In terms of psychological adjustment, playing for one hour a day seems to be the healthiest amount of time — and it’s probably healthier than just sitting watching TV. Again, the whole idea is having balance. The most important thing that kids can do is to exercise and to be out and engaged in social kinds of activities. But in today’s world, digital play is a part of what they do; that’s a reality.
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Can Video Games Be Addictive?
Absolutely. There’s no question about that. Kids with ADHD have more difficulty transitioning away from playing video games than do other kids. Minecraft makes that even more problematic because it is a sandbox game – you can go anywhere in the game and do anything you want; there’s not a particular set of goals and structures. As a result, sometimes it’s endless — and that makes it very difficult for kids to stop playing.
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When Should I Be Worried?
Roughly 3-10% of children are at risk for “Internet gaming disorder.” Your child may be at risk if he experiences some withdrawal symptoms when the game is taken away, if he wants to spend more and more time playing, and if he’s been unsuccessful in his attempts to stay away from gaming on his own. If he loses interest in previous activities and hobbies, and continues to play even though it’s causing a great deal of distress with family, those are additional red flags.
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How Can We Help?
The best thing to do is encourage a balanced play diet that includes different kinds of play on a regular basis. A healthy play diet will vary based on a child’s age and interests, but the constant is that it must be modeled by the parents. They’ve got to exercise. They’ve got to read. They’ve got to have a hobby. They’ve got to make non-digital play more attractive by putting some energy and some money into that. They’ve got to take their kids to the museum or the ballpark.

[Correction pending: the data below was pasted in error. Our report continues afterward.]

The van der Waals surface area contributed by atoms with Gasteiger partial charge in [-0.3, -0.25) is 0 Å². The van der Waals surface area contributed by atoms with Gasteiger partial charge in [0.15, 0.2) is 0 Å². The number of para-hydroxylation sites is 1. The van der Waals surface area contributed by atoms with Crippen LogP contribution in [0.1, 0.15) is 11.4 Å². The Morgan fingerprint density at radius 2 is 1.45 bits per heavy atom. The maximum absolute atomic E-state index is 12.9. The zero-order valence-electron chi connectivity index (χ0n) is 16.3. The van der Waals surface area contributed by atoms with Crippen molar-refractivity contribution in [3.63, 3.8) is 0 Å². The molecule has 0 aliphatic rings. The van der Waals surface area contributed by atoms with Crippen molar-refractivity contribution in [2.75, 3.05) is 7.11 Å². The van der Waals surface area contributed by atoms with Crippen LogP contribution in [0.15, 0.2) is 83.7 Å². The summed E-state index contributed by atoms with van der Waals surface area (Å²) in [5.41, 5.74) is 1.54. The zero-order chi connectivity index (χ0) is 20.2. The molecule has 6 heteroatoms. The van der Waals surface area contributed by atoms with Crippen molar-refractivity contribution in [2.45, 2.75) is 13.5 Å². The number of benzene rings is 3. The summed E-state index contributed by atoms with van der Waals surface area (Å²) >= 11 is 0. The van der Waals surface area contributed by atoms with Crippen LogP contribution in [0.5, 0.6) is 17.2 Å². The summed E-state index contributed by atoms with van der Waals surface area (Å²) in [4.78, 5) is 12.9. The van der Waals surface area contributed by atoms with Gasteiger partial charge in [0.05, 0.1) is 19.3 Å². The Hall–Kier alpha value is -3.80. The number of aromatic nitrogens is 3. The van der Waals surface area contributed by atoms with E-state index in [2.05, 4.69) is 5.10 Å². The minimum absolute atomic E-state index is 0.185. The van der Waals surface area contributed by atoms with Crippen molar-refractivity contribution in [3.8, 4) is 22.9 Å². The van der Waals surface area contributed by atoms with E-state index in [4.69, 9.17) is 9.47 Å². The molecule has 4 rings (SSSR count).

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How Can We Get Her to Stop Playing Without a Fight?
Give your child a 10-minute warning and set a visual timer. Do this with other activities, as well, so your children become accustomed to it. Then, have them engage in a specific routine after video-game play, such as a brief game discussion, a healthy snack, or going outside. Finally, apply clear and routine consequences for meltdowns and inappropriate behavior. Parents sometimes need to take away Minecraft privileges for a brief amount of time (one to two days or longer) to show that they mean business before the kids respond.
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How Do We Police Video Game Use During Homework Time?
Ask your child to voluntarily to give up her cell phone for a set amount of time when engaged with homework. I typically suggest a 30- to 60-minute "handoff," after which time your teen can check his phone for messages and then return to homework if necessary. Also, keeping computers and other technologies in public areas can keep teenagers more aware of staying on task. Focus not on shutting down Minecraft, but rather on developing basic time-management skills. I encourage teenagers to read the time-management chapter from my book, Train Your Brain for Success: A Teenager's Guide to Executive Functions(#CommissionsEarned), and for parents to review some of our articles to learn more about time management.